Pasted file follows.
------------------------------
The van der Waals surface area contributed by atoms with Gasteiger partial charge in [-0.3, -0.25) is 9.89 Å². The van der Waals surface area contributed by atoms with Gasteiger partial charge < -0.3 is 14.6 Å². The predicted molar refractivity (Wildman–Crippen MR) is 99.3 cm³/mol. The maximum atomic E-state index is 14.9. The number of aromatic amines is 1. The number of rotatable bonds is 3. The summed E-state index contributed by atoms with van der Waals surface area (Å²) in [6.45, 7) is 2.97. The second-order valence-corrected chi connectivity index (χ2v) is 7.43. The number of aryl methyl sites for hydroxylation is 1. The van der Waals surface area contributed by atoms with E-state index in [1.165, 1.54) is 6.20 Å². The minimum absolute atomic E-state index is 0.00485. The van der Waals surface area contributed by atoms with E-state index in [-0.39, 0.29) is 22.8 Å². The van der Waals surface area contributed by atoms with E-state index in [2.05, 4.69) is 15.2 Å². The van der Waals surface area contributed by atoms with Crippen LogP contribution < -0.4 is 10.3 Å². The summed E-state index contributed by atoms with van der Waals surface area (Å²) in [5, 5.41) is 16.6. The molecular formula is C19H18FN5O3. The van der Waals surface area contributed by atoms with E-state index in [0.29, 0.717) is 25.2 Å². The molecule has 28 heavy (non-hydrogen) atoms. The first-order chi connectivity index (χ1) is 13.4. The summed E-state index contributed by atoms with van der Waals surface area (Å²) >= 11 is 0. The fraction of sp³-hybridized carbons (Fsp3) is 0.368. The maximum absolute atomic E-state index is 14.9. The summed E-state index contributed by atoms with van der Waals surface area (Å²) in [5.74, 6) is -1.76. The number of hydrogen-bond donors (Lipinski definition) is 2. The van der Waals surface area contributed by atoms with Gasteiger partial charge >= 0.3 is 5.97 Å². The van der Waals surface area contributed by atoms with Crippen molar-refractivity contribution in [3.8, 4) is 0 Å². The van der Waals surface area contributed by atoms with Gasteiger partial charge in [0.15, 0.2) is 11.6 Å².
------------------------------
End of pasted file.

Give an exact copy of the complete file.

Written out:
The van der Waals surface area contributed by atoms with Gasteiger partial charge in [-0.3, -0.25) is 9.89 Å². The van der Waals surface area contributed by atoms with Gasteiger partial charge < -0.3 is 14.6 Å². The predicted molar refractivity (Wildman–Crippen MR) is 99.3 cm³/mol. The maximum atomic E-state index is 14.9. The number of aromatic amines is 1. The number of rotatable bonds is 3. The summed E-state index contributed by atoms with van der Waals surface area (Å²) in [6.45, 7) is 2.97. The second-order valence-corrected chi connectivity index (χ2v) is 7.43. The number of aryl methyl sites for hydroxylation is 1. The van der Waals surface area contributed by atoms with E-state index in [1.165, 1.54) is 6.20 Å². The minimum absolute atomic E-state index is 0.00485. The van der Waals surface area contributed by atoms with E-state index in [-0.39, 0.29) is 22.8 Å². The van der Waals surface area contributed by atoms with E-state index in [2.05, 4.69) is 15.2 Å². The van der Waals surface area contributed by atoms with Crippen LogP contribution < -0.4 is 10.3 Å². The summed E-state index contributed by atoms with van der Waals surface area (Å²) in [5, 5.41) is 16.6. The molecular formula is C19H18FN5O3. The van der Waals surface area contributed by atoms with E-state index in [0.29, 0.717) is 25.2 Å². The molecule has 28 heavy (non-hydrogen) atoms. The first-order chi connectivity index (χ1) is 13.4. The summed E-state index contributed by atoms with van der Waals surface area (Å²) >= 11 is 0. The fraction of sp³-hybridized carbons (Fsp3) is 0.368. The maximum absolute atomic E-state index is 14.9. The summed E-state index contributed by atoms with van der Waals surface area (Å²) in [5.74, 6) is -1.76. The number of hydrogen-bond donors (Lipinski definition) is 2. The van der Waals surface area contributed by atoms with Gasteiger partial charge >= 0.3 is 5.97 Å². The van der Waals surface area contributed by atoms with Crippen molar-refractivity contribution in [3.8, 4) is 0 Å². The van der Waals surface area contributed by atoms with Gasteiger partial charge in [0.15, 0.2) is 11.6 Å².